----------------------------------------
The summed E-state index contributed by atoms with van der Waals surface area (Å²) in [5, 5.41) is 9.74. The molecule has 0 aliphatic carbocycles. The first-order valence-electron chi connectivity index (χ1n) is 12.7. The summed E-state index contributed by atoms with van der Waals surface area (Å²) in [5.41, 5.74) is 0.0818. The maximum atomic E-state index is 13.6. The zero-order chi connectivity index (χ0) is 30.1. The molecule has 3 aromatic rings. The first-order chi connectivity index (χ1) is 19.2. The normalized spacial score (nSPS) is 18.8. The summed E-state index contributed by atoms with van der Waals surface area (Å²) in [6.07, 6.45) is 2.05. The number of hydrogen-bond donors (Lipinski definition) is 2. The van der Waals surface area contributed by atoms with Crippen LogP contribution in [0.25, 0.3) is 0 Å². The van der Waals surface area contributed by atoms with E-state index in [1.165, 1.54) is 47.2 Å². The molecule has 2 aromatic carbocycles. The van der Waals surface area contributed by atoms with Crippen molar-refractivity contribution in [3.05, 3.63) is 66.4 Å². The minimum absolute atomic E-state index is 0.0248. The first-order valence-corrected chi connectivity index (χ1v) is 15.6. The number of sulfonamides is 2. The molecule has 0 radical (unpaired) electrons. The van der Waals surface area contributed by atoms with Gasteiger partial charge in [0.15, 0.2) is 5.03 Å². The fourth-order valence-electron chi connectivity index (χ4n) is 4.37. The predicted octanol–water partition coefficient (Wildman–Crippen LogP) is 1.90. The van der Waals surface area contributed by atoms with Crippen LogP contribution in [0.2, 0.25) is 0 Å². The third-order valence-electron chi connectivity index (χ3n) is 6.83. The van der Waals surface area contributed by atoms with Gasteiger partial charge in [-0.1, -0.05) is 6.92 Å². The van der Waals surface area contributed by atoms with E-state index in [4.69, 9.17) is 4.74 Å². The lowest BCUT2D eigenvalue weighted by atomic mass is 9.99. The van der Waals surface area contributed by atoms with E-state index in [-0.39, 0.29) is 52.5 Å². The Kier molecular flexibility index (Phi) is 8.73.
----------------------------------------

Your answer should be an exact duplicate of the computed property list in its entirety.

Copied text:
The summed E-state index contributed by atoms with van der Waals surface area (Å²) in [5, 5.41) is 9.74. The molecule has 0 aliphatic carbocycles. The first-order valence-electron chi connectivity index (χ1n) is 12.7. The summed E-state index contributed by atoms with van der Waals surface area (Å²) in [5.41, 5.74) is 0.0818. The maximum atomic E-state index is 13.6. The zero-order chi connectivity index (χ0) is 30.1. The molecule has 3 aromatic rings. The first-order chi connectivity index (χ1) is 19.2. The normalized spacial score (nSPS) is 18.8. The summed E-state index contributed by atoms with van der Waals surface area (Å²) in [6.07, 6.45) is 2.05. The number of hydrogen-bond donors (Lipinski definition) is 2. The van der Waals surface area contributed by atoms with Crippen LogP contribution in [0.25, 0.3) is 0 Å². The van der Waals surface area contributed by atoms with E-state index in [1.165, 1.54) is 47.2 Å². The molecule has 2 aromatic carbocycles. The van der Waals surface area contributed by atoms with Crippen molar-refractivity contribution in [3.05, 3.63) is 66.4 Å². The minimum absolute atomic E-state index is 0.0248. The first-order valence-corrected chi connectivity index (χ1v) is 15.6. The number of sulfonamides is 2. The molecule has 0 radical (unpaired) electrons. The van der Waals surface area contributed by atoms with Gasteiger partial charge in [0.15, 0.2) is 5.03 Å². The fourth-order valence-electron chi connectivity index (χ4n) is 4.37. The predicted octanol–water partition coefficient (Wildman–Crippen LogP) is 1.90. The van der Waals surface area contributed by atoms with Crippen LogP contribution in [0.2, 0.25) is 0 Å². The third-order valence-electron chi connectivity index (χ3n) is 6.83. The van der Waals surface area contributed by atoms with Gasteiger partial charge in [-0.1, -0.05) is 6.92 Å². The van der Waals surface area contributed by atoms with E-state index in [4.69, 9.17) is 4.74 Å². The lowest BCUT2D eigenvalue weighted by atomic mass is 9.99. The van der Waals surface area contributed by atoms with E-state index in [-0.39, 0.29) is 52.5 Å². The Kier molecular flexibility index (Phi) is 8.73.